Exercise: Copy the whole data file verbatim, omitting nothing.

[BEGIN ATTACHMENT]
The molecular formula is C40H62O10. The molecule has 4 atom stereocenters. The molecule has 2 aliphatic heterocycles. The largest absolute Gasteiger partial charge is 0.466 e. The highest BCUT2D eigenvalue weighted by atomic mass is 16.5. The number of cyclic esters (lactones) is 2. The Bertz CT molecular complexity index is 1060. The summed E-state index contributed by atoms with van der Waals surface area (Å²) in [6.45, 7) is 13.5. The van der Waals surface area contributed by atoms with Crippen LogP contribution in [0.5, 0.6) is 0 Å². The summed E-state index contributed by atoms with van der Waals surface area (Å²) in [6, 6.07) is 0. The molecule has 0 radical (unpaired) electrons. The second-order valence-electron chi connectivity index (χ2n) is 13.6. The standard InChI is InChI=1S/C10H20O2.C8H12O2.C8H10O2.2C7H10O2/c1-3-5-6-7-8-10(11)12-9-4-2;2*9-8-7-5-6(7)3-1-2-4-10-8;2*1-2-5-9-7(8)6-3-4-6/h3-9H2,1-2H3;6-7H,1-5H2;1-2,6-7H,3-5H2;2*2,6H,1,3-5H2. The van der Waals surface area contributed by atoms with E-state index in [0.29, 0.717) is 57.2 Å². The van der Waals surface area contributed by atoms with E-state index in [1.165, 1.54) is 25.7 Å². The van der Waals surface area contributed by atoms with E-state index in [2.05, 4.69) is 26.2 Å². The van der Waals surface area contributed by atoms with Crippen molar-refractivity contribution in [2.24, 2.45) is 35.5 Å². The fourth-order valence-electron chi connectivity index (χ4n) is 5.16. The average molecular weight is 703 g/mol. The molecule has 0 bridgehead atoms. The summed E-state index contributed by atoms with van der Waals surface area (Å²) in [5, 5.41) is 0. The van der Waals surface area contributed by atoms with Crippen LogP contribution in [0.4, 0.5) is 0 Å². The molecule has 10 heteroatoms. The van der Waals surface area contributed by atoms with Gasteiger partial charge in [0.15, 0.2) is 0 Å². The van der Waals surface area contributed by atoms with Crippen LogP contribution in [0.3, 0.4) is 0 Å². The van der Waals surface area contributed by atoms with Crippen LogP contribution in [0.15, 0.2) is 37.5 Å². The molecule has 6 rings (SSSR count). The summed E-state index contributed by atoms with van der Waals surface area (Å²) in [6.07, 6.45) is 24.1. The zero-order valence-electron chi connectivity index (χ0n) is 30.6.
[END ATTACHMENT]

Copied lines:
The molecular formula is C40H62O10. The molecule has 4 atom stereocenters. The molecule has 2 aliphatic heterocycles. The largest absolute Gasteiger partial charge is 0.466 e. The highest BCUT2D eigenvalue weighted by atomic mass is 16.5. The number of cyclic esters (lactones) is 2. The Bertz CT molecular complexity index is 1060. The summed E-state index contributed by atoms with van der Waals surface area (Å²) in [6.45, 7) is 13.5. The van der Waals surface area contributed by atoms with Crippen LogP contribution in [0.5, 0.6) is 0 Å². The summed E-state index contributed by atoms with van der Waals surface area (Å²) in [6, 6.07) is 0. The molecule has 0 radical (unpaired) electrons. The second-order valence-electron chi connectivity index (χ2n) is 13.6. The standard InChI is InChI=1S/C10H20O2.C8H12O2.C8H10O2.2C7H10O2/c1-3-5-6-7-8-10(11)12-9-4-2;2*9-8-7-5-6(7)3-1-2-4-10-8;2*1-2-5-9-7(8)6-3-4-6/h3-9H2,1-2H3;6-7H,1-5H2;1-2,6-7H,3-5H2;2*2,6H,1,3-5H2. The van der Waals surface area contributed by atoms with E-state index in [0.29, 0.717) is 57.2 Å². The van der Waals surface area contributed by atoms with E-state index in [1.165, 1.54) is 25.7 Å². The van der Waals surface area contributed by atoms with E-state index in [2.05, 4.69) is 26.2 Å². The van der Waals surface area contributed by atoms with Crippen molar-refractivity contribution in [2.24, 2.45) is 35.5 Å². The fourth-order valence-electron chi connectivity index (χ4n) is 5.16. The average molecular weight is 703 g/mol. The molecule has 0 bridgehead atoms. The summed E-state index contributed by atoms with van der Waals surface area (Å²) in [5, 5.41) is 0. The van der Waals surface area contributed by atoms with Crippen LogP contribution in [0.4, 0.5) is 0 Å². The molecule has 10 heteroatoms. The van der Waals surface area contributed by atoms with Gasteiger partial charge in [0.15, 0.2) is 0 Å². The van der Waals surface area contributed by atoms with Crippen LogP contribution in [0.3, 0.4) is 0 Å². The van der Waals surface area contributed by atoms with Crippen LogP contribution in [0.15, 0.2) is 37.5 Å². The molecule has 6 rings (SSSR count). The summed E-state index contributed by atoms with van der Waals surface area (Å²) in [6.07, 6.45) is 24.1. The zero-order valence-electron chi connectivity index (χ0n) is 30.6.